Drug-Eluting Stents

Frost & Sullivan market estimates found that the global coronary stent market was valued at almost $8.9 billion in 2017. Learn more about several innovative companies in this space.

Coronary artery diseases (CADs) are a family of heart conditions that include myocardial infarction, stable and unstable angina and sudden cardiac death. The underlying cause of CADs is the accumulation of cholesterol, calcium and other minerals along the internal walls of coronary arteries. Over time, these substances solidify and form plaque along the artery walls, reducing vessel diameter and blood flow—a condition known as atherosclerosis. Atherosclerosis of the coronary artery that supplies blood to the heart results in a cardiac stroke, damaging the heart muscles (myocardial infarction). This manifests as chest pain and discomfort—two symptoms of a heart attack. CAD occurrence is increasing because of unhealthy lifestyles led by a lack of exercise and consumption of fatty food. The U.S. Centers for Disease Control and Prevention (CDC) estimates more than 380,000 adult Americans die every year from conditions stemming from CADs. 

Percutaneous transluminal angioplasty, or simply angioplasty, is a minimally invasive procedure that widens the narrowed arteries. Angioplasty involves inserting a thin, flexible catheter through a patient’s venous network and to the heart to manually expand the blocked artery. This is usually done with the help of a balloon catheter, which pushes the walls out to restore patency to the occluded vessel. An adjunct procedure may be performed along with this to make reocclusion less likely: a stent is placed at the site of the lesion to prop up the artery and prevent the walls from constricting again. 

Stents have been in use for decades and are viewed as a standard treatment option for these conditions. However, this procedure has disadvantages. The stent—usually made of biocompatible metals such as clinical-grade stainless steel or a chromium alloy—can contribute to fibrous connective tissue formation in situ, a condition known as fibrosis. While fibrosis itself is not pathological, it could lead to constriction of the blood vessels again. Also, bare metal stents (BMS) lead to clotting of the blood, or thrombosis. Together, thrombosis and fibrosis cause restenosis, or the recurrence of constriction. 

In order to prevent this, BMS platforms are coated with an anti-proliferative drug that can prevent cellular infiltration. The drug is either stored in reservoirs in the stent structure or coated along the outer wall of the stent for easy and effective release, hence the name drug-eluting stents (DES). The drug, usually a derivative of the limus family of drugs, acts on the proliferating cells by disrupting their metabolic pathways and inhibiting their cellular cycles. The anti-cancer drugs (including sirolimus, everolimus and zotarolimus) are designed to inhibit cells’ mitotic cycle and prevent them from dividing indefinitely. By curbing tissue growth and scar formation, they reduce the risk of restenosis.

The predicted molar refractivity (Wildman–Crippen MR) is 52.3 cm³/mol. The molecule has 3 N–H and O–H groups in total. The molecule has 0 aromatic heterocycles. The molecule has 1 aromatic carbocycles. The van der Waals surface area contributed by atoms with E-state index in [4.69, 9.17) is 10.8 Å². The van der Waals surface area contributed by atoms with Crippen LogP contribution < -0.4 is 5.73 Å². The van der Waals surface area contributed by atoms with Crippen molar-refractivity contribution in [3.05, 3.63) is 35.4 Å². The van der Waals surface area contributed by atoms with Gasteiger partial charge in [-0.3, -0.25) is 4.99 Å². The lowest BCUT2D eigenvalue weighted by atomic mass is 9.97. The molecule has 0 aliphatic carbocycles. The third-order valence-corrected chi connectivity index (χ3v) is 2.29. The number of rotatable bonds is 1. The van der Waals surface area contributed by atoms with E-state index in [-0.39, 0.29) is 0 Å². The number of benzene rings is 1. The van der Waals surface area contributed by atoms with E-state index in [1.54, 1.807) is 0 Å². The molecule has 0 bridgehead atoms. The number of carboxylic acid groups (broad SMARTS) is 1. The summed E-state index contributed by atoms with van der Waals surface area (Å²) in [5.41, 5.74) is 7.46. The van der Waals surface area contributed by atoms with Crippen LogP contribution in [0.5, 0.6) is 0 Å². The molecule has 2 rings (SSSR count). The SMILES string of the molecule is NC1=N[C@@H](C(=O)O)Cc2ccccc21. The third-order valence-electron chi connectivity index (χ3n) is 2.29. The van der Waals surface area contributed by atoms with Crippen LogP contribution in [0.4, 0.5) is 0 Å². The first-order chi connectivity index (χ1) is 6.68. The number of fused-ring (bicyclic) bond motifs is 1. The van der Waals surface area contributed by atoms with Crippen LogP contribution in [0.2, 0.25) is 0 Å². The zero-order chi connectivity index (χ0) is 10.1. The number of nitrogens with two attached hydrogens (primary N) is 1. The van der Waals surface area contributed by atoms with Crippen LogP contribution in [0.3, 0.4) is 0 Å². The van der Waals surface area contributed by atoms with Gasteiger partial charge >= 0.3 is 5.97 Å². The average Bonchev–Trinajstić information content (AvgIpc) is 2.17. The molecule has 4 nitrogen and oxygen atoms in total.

Frost & Sullivan market estimates found that the global coronary stent market was valued at almost $8.9 billion in 2017. Of this, the DES segment is the largest, amounting to 55% ($4.8 billion) as shown in Exhibit 1. Frost & Sullivan has also identified several innovative companies in this space. 

Medtronic (Minneapolis, Minn.)

In February 2018, global medical device major Medtronic announced U.S. Food and Drug Administration (FDA) approval for the smallest variant of its flagship DES product, Resolute Onyx. Sizes now range from 2 to 5 mm.  The stent backbone is made of a platinum-iridium core, ensconced in a cobalt alloy shell; the stent elutes the drug zotarolimus over a period of 30 days.

OrbusNeich (Hong Kong)

OrbusNeich’s Combo Dual Therapy Stent is designed so that both the internal and external surfaces are coated with a special biopharmaceutical layer. The internal surface is coated with a specific antibody known as anti-CD34, which attracts and captures certain endothelial progenitor cells—in other words, it promotes blood circulation in the lesioned area. The external surface, which faces the vessel wall, is coated with sirolimus, known for its anti-restenotic properties. The dual therapy effectively prevents restenosis and promotes the growth of endothelial cells to strengthen the damaged artery.

Boston Scientific (Boston, Mass.)

The Promus Premier from Boston Scientific is an everolimus-eluting stent built on a platinum-chromium platform. The alloy framework offers improved visualization during implantation, better flexibility, and high radial strength—all important attributes when a stent is being deployed through tortuous vessels and in sites with high stenosis. Promus Premier is FDA-approved, including for high-risk patients with diabetes mellitus.

The Road Ahead

Having a metallic structure left behind after healing may not be ideal when there is a bioabsorbable option available. Demand for DES is still strong; the market threat from bioabsorbable stent platforms that dissolve over time has yet to be determined. Boston Scientific, Elixir Medical (Sunnyvale, Calif.) and Abbott Vascular (Lake Bluff, Ill.) have developed a hybrid drug-eluting/bioabsorbable stent. While Elixir’s DESolve range of drug-eluting bioabsorbable scaffolds is available in Europe, Abbott announced a discontinuation of its bioabsorbable product, Absorb GT1, in September 2017. As growing clinical evidence boosts the confidence of regulatory agencies, physicians and patients, it is expected that the market will continue favoring DES over first-generation BMS products and the yet-to-be-accepted bioabsorbable products. 

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